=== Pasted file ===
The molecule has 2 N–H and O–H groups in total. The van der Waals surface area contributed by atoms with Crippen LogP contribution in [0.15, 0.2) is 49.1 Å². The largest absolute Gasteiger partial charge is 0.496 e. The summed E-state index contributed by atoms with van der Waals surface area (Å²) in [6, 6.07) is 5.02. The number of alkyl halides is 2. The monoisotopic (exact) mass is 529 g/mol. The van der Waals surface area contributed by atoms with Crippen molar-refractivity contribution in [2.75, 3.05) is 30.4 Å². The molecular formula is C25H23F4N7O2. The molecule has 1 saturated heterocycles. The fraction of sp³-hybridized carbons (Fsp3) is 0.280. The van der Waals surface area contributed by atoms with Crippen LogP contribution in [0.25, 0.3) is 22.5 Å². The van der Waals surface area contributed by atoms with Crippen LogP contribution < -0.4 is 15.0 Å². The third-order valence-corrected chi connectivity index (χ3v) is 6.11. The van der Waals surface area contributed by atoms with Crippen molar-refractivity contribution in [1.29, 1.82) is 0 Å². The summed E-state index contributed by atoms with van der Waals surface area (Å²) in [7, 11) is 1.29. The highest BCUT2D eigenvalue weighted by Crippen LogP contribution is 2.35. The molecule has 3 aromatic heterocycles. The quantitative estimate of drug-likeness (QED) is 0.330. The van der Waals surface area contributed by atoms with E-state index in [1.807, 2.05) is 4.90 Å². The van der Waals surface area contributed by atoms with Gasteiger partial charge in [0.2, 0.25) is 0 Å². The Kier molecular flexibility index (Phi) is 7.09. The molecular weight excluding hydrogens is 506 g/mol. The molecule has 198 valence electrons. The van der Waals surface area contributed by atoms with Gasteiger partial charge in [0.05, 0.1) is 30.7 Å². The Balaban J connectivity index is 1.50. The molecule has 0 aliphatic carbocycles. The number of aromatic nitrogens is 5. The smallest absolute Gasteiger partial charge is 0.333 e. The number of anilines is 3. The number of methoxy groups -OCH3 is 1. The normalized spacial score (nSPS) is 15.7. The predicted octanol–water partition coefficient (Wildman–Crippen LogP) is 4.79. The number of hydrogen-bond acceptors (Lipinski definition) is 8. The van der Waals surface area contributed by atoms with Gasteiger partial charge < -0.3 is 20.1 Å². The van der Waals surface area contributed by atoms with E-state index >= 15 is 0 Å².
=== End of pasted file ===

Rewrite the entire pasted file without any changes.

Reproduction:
The molecule has 2 N–H and O–H groups in total. The van der Waals surface area contributed by atoms with Crippen LogP contribution in [0.15, 0.2) is 49.1 Å². The largest absolute Gasteiger partial charge is 0.496 e. The summed E-state index contributed by atoms with van der Waals surface area (Å²) in [6, 6.07) is 5.02. The number of alkyl halides is 2. The monoisotopic (exact) mass is 529 g/mol. The van der Waals surface area contributed by atoms with Crippen molar-refractivity contribution in [2.75, 3.05) is 30.4 Å². The molecular formula is C25H23F4N7O2. The molecule has 1 saturated heterocycles. The fraction of sp³-hybridized carbons (Fsp3) is 0.280. The van der Waals surface area contributed by atoms with Crippen LogP contribution in [0.25, 0.3) is 22.5 Å². The van der Waals surface area contributed by atoms with Crippen LogP contribution < -0.4 is 15.0 Å². The third-order valence-corrected chi connectivity index (χ3v) is 6.11. The van der Waals surface area contributed by atoms with Crippen molar-refractivity contribution in [1.29, 1.82) is 0 Å². The summed E-state index contributed by atoms with van der Waals surface area (Å²) in [7, 11) is 1.29. The highest BCUT2D eigenvalue weighted by Crippen LogP contribution is 2.35. The molecule has 3 aromatic heterocycles. The quantitative estimate of drug-likeness (QED) is 0.330. The van der Waals surface area contributed by atoms with E-state index in [1.807, 2.05) is 4.90 Å². The van der Waals surface area contributed by atoms with Gasteiger partial charge in [0.2, 0.25) is 0 Å². The Kier molecular flexibility index (Phi) is 7.09. The molecular weight excluding hydrogens is 506 g/mol. The molecule has 198 valence electrons. The van der Waals surface area contributed by atoms with Gasteiger partial charge in [0.05, 0.1) is 30.7 Å². The Balaban J connectivity index is 1.50. The molecule has 0 aliphatic carbocycles. The number of aromatic nitrogens is 5. The smallest absolute Gasteiger partial charge is 0.333 e. The number of anilines is 3. The number of methoxy groups -OCH3 is 1. The normalized spacial score (nSPS) is 15.7. The predicted octanol–water partition coefficient (Wildman–Crippen LogP) is 4.79. The number of hydrogen-bond acceptors (Lipinski definition) is 8. The van der Waals surface area contributed by atoms with Gasteiger partial charge < -0.3 is 20.1 Å². The van der Waals surface area contributed by atoms with E-state index >= 15 is 0 Å².